Title: Flower, Sun and Rain
Release Date: June 16, 2009
Publisher (Developer): XSEED (Grasshopper Manufacture and h.a.n.d.)
ESRB Rating: “Teen” for Alcohol and Tobacco Reference, Mild Blood, Mild Language, Mild Suggestive Themes and Mild Violence
Pros: Wonderful story. Fantastic and responsive touch screen controls. Interesting characters. The Lost and Found side quests are an interesting extra. The music is absolutely wonderful.
Cons: Horrible camera. The graphics aren’t impressive since the 3D cel-shaded look didn’t translate well. Some of Sumio’s tasks feel like busywork. Ends with a cliffhanger.
Overall Score: One thumb up, one sideways; 85/100; B; * * * 1/2 out of 5
The DS seems tailor made for adventure games, given the touch screen control options, and yet very few have been made available for the system. Sure, there are titles like Trace Memory, Time Hollow and Lux-Pain, but releases like that are infrequent.
Thankfully, XSEED has stepped up to the plate to bring the Suda51 port Flower, Sun and Rain to the DS. While it isn’t a standard point-and-click adventure, it’s close enough, and adventure game fans will surely find something to love about this puzzle-filled adventure filled with all kinds of unexpected surprises.
What if you had multiple chances to relive a day and prevent a disaster?
Sumio Mondo, a professional searcher, who works with a briefcase-computer device called Catherine to unlock mysteries and find objects. He has been summoned to Lospass Island, a resort area, by the Flower, Sun and Rain Hotel’s manager, Edo Macauster. Edo has hired Sumio to find a time bomb which has been planted on a plane. Sumio sets out on his task, but finds that everyone on the island has some sort of problem that only he can help resolve. He is inevitably delayed and doesn’t discover the bomb in time. The bomb goes off and the plane crashes.
Sumio wakes up the next day in the Flower, Sun and Rain Hotel only to find that it isn’t the next day. Like the movie Groundhog Day, he’s given a chance to once again go through the previous day and find the bomb. The player follows Sumio as he experiences that same day 18 times, each time finding a new adventure.
It may look blocky, but the adventure is worth it.
Let’s start with Flower, Sun and Rain‘s most obvious feature – it looks a bit sloppy. Grasshopper Manufacture and h.a.n.d. wanted to go with a cel-shaded approach, which is great. It worked for the PS2 version, if you check those screenshots. But the 3D, cel-shaded approach doesn’t translate well on the DS. Instead, you get blocky, pixelated images and environments that make Final Fantasy VII look cutting edge. Close ups of character faces are especially difficult to look at.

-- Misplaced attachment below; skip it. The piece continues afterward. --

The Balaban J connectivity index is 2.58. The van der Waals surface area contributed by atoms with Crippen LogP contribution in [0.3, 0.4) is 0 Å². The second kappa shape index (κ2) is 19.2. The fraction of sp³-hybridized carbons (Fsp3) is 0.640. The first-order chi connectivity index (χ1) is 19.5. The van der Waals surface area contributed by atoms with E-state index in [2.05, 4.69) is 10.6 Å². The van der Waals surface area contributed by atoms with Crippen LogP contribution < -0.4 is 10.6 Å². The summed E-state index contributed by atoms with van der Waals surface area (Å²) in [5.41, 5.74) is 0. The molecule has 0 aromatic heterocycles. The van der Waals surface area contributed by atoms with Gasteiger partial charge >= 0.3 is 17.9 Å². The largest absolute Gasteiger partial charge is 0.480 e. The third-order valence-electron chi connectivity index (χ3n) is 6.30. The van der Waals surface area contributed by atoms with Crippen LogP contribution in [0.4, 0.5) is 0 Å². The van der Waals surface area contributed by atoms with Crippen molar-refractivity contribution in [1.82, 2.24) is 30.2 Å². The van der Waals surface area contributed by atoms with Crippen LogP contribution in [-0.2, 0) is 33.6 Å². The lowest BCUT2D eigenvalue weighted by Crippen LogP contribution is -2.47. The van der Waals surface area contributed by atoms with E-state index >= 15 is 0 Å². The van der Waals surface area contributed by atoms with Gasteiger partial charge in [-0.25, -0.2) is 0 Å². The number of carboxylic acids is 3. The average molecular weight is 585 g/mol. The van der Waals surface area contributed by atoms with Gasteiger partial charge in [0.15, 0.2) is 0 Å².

Speaking of close ups, Flower, Sun and Rain‘s camera is a total disappointment. The camera’s positions are fixed, and the player has absolutely no control over it. So, if ou want to investigate an area or see it in a certain way to check for items or clues, you have to make Sumio run around until you find a decent viewpoint.
If you can look past the visuals, then you’ll find yourself playing one of the best and most intriguing adventures on the DS. Flower, Sun and Rain has twists, turns, extra items to discover and a whole island to explore. The storyline is amazing, the translation is very good and adventure fans will be pleased by the puzzles to solve and characters to investigate.
There’s also a wonderful control scheme at work. You can use the face buttons for most tasks if you want, but the touch screen is best used for interacting with Catherine. You can take notes on things to remember, jack in to people and items to enter codes and look through a detailed guide to Lospass Island. Even more ingenious is that the in-game Lospass guide is used to solve practically every puzzle in game.
You can also use the touch screen to control Sumio and his actions. Usually I prefer to use the face buttons, but Flower, Sun and Rain is one of the few games where I relied solely on the stylus.
Spend your next vacation at Lospass Island’s Flower, Sun and Rain Hotel
Flower, Sun and Rain has everything you expect from a Goichi Suda game. It’s stylish, has an incredibly complicated and interesting plot, unusual gameplay mechanics and a wonderful sense of ambiance. While the visuals aren’t stellar and the camera constantly fails the player, the controls, characters and stories more than make up for it. And, if the graphics annoy you a bit, keep playing. As the game goes on and Sumio experiences the same day over and over, things start to look different. Sadly, after playing and finishing Flower, Sun and Rain, I get the feeling that only Suda51 and point-and-click adventure fans will pick up and persevere through this wonderful story.
A quick note though, for those who intend to wait and purchase Flower, Sun and Rain used. In the beginning of the game you must enter Sumio’s birthday to proceed. If your copy doesn’t include an instruction manual, make sure to stop by an online forum or consult a guide to know how to solve that initial puzzle.
Site [Flower, Sun and Rain]